For the most part, we do very little advance planning for this trip. While we have been working from a loose idea of the route we wanted to take throughout the US – actual stops, where we camp, what we do has been a bit more spontaneous. Florida is one of our proudest examples of this working out. Everywhere we had read that you must book your RV spots in Florida months and months ahead for winter and early spring because it’s so busy/crowded. We spent the entire month of March in Florida, we made a camping reservation ONCE for a single night. This was at a campground near Cape Canaveral when we attempted to watch a SpaceX launch. Unfortunately, the launch date got changed a 100 times, we couldn’t cancel our super expensive and crappy camping reservation – so we had to stay there anyway with no launch. We made the best of it though (swimming, cruise ship watching, day drinking, etc.). Not having reservations gives us a lot of freedom to go where the wind takes us. It also can be stress inducing. Overall though, it’s really been the best for us.
The northern part of Michigan’s Upper Peninsula (UP) has been the exception to this rule. I first learned about the UP from a co-worker in the last few months prior to leaving. I did a quick Google search, saw amazing pictures of orange, sandy, cliffs coming out of a crystal aqua colored lake, forests for days, people kayaking and hiking, and quickly added it to our list of potential stops. As we got closer to Michigan, we did a quick campground search to get an idea of camping options and confirmed that there were TONS of places. It wasn’t until we were already in the UP happily enjoying our stay at the best low-key, rustic, family fishing camp near St. Ignace that I started reading a bit more that the campgrounds up near Pictured Rocks (northern UP) were typically packed during summer. I also read and we experienced that UP forests are notoriously mucky and BUGGY. This meant that our typical backwoods, forest, boondocking type spot would be more risky and probably not an option. The last thing we want is to get stuck out in the woods somewhere and have to figure a way to get towed out. But knowing that there were so many campgrounds up that way, we still felt like something would work out like it mostly has for us this past year on the road. We were so wrong. We spent an entire afternoon, evening, and the next morning driving back and forth through this area looking for any available campsite. NOTHING. NADA. NOT A SINGLE ONE. Oh and I forgot to mention, it was pouring rain (flash flood warnings) and intense thunder and lightning. And by the way, absolutely NO CELL SERVICE. NO DATA. It was getting dark, we were tired and hungry, and desperately wanted to stop driving in this weather. Thankfully we got a tip from a local about a Snowmobile parking lot in the National Park area where we could likely get away with staying the night. Even more fortunate, it was just a few miles down the road. We were there in no time, tucked Merlin and Smarty in the back behind some trees (to keep us less visible from the main road) and settled in for the night.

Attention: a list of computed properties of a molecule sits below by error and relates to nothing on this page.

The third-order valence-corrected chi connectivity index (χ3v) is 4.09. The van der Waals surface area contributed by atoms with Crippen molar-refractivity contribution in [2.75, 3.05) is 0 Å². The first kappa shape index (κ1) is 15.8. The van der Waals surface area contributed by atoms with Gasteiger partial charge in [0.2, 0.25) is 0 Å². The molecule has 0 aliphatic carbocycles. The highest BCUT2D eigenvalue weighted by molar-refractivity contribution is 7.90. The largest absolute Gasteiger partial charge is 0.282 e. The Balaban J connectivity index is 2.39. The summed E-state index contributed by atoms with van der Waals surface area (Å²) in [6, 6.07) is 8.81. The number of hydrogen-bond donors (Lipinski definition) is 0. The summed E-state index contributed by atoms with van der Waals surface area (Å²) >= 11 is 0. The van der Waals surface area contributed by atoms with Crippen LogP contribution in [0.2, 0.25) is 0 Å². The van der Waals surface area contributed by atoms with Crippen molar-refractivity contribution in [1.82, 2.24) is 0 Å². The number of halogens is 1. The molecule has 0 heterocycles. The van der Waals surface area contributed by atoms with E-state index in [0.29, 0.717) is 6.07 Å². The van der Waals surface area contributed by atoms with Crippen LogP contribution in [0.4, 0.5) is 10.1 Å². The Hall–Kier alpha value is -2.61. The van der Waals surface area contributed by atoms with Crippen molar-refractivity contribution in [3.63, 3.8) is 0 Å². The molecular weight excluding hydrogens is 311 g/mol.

Feeling a bit defeated by the northern UP, we came close to giving up on this area all together, leaving, and driving straight to Wisconsin. Thankfully though, another casino came to our rescue! The Kewadin Casinos here in the UP are amazing. We have benefited from them several times already: free dump and water fill in St. Ignace, free several night stay (w/ FREE 20-amp power) in Manistique, and now 2 free nights with 30-amp power in the land of no available campsites! It may not be everyone’s dream to camp in a casino parking lot, but they have come in quite handy for us and it’s also a lot of fun to have penny slots and a bar right outside your door.